Narrator: This is Science Today. For decades, there's been concern about the impact of livestock grazing on public and private land. Mel George, a range specialist in the Department of Plant Sciences at the University of California, Davis has led a study looking into ways to reduce grazing impacts on wildlife and aquatic habitats.
George: Using livestock distribution methods, we can improve the distribution of animals on the landscape and reduce overuse in any one area within a filed or pasture or an allotment and that's been a goal of range managers from the very beginning.
Narrator: George says livestock distribution methods, such as water trough placement, supplemental feed and salt are still used to control grazing distribution, but now they have GPS and geographic information systems to help.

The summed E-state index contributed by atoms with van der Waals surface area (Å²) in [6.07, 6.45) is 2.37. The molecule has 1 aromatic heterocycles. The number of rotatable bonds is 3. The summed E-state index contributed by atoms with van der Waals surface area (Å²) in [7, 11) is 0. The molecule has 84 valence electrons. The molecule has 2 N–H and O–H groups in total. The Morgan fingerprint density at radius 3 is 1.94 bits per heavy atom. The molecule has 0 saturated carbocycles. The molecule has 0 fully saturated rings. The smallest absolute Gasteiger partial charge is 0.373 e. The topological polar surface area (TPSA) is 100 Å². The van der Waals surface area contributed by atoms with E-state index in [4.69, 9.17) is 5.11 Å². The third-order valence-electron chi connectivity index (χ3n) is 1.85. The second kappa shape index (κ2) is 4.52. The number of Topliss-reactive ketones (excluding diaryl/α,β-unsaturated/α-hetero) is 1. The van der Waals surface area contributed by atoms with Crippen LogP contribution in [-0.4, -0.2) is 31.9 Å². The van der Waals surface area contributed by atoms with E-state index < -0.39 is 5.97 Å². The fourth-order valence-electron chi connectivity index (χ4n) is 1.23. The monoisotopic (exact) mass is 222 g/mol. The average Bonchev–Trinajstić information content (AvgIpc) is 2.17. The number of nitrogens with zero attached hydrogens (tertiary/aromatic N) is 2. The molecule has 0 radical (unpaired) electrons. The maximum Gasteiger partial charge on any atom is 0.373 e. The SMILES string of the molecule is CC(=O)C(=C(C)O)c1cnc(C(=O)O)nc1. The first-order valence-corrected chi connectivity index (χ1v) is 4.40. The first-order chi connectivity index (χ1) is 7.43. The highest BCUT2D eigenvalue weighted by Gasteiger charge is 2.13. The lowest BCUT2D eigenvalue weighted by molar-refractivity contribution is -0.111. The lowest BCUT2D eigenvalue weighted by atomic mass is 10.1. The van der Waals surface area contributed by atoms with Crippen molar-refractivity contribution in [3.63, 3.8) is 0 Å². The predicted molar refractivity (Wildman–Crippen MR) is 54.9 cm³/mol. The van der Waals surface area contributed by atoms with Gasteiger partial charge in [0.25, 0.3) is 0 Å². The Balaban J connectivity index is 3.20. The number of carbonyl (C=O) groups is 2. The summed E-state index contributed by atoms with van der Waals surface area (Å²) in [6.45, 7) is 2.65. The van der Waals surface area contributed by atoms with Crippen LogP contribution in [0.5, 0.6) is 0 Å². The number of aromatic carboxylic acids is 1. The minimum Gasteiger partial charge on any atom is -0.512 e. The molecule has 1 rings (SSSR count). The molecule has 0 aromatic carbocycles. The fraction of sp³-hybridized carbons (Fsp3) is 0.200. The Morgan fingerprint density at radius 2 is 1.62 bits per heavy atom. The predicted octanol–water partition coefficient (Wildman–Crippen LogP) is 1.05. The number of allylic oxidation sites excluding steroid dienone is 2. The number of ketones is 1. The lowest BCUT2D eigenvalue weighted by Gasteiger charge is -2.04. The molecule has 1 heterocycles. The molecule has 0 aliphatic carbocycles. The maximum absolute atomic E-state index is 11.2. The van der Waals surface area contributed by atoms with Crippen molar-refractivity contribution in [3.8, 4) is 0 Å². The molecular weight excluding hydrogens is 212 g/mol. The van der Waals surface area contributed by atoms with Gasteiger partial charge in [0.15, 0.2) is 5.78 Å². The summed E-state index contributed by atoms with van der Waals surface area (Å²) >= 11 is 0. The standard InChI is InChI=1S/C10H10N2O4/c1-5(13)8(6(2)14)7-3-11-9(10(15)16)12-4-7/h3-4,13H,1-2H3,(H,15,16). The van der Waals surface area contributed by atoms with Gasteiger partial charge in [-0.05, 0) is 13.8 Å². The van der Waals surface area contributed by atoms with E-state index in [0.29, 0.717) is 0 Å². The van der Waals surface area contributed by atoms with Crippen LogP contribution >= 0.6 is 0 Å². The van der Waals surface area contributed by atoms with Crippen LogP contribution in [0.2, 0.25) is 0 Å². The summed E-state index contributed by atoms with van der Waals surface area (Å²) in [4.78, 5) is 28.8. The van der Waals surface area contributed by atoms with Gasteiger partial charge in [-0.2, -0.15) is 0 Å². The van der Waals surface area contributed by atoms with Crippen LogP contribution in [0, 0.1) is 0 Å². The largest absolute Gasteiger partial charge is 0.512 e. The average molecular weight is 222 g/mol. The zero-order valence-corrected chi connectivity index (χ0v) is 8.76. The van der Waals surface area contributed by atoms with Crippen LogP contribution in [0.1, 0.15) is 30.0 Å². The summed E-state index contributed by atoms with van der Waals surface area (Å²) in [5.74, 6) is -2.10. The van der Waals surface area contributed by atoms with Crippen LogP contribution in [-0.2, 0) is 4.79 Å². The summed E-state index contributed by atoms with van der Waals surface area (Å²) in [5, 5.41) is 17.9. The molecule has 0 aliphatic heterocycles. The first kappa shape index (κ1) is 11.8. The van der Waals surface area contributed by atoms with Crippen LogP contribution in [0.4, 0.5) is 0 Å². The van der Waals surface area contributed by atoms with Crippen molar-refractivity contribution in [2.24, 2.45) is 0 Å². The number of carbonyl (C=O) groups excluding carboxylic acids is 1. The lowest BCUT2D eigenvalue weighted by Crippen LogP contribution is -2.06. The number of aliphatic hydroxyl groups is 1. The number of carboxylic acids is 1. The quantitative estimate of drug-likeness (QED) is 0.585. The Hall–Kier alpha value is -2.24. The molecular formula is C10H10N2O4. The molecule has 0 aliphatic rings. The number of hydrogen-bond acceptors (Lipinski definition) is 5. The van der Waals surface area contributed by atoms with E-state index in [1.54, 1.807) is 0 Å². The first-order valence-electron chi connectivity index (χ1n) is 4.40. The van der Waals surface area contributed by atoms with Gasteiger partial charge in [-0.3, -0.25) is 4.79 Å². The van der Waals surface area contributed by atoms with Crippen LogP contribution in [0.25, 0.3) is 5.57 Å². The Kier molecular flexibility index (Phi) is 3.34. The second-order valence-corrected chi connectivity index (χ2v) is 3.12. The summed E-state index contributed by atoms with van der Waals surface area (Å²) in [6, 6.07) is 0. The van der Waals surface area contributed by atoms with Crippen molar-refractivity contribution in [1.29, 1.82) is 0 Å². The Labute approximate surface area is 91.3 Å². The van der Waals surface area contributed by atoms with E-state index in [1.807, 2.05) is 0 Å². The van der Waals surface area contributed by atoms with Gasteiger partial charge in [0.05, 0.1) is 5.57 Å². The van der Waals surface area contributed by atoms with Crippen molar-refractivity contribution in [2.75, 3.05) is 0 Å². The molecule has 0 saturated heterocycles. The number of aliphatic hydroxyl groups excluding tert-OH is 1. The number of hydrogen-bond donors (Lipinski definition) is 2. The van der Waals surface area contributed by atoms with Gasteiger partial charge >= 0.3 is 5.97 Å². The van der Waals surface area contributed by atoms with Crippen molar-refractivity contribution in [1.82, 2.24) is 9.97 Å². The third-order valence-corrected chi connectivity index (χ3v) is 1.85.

George: Those two technologies allow us in a research mode to study how animals distribute themselves far better than we've ever been able to do it in the past. And that allows us to fine tune our practices, so that we do a better job of controlling livestock distribution.
Narrator: For Science Today, I'm Larissa Branin.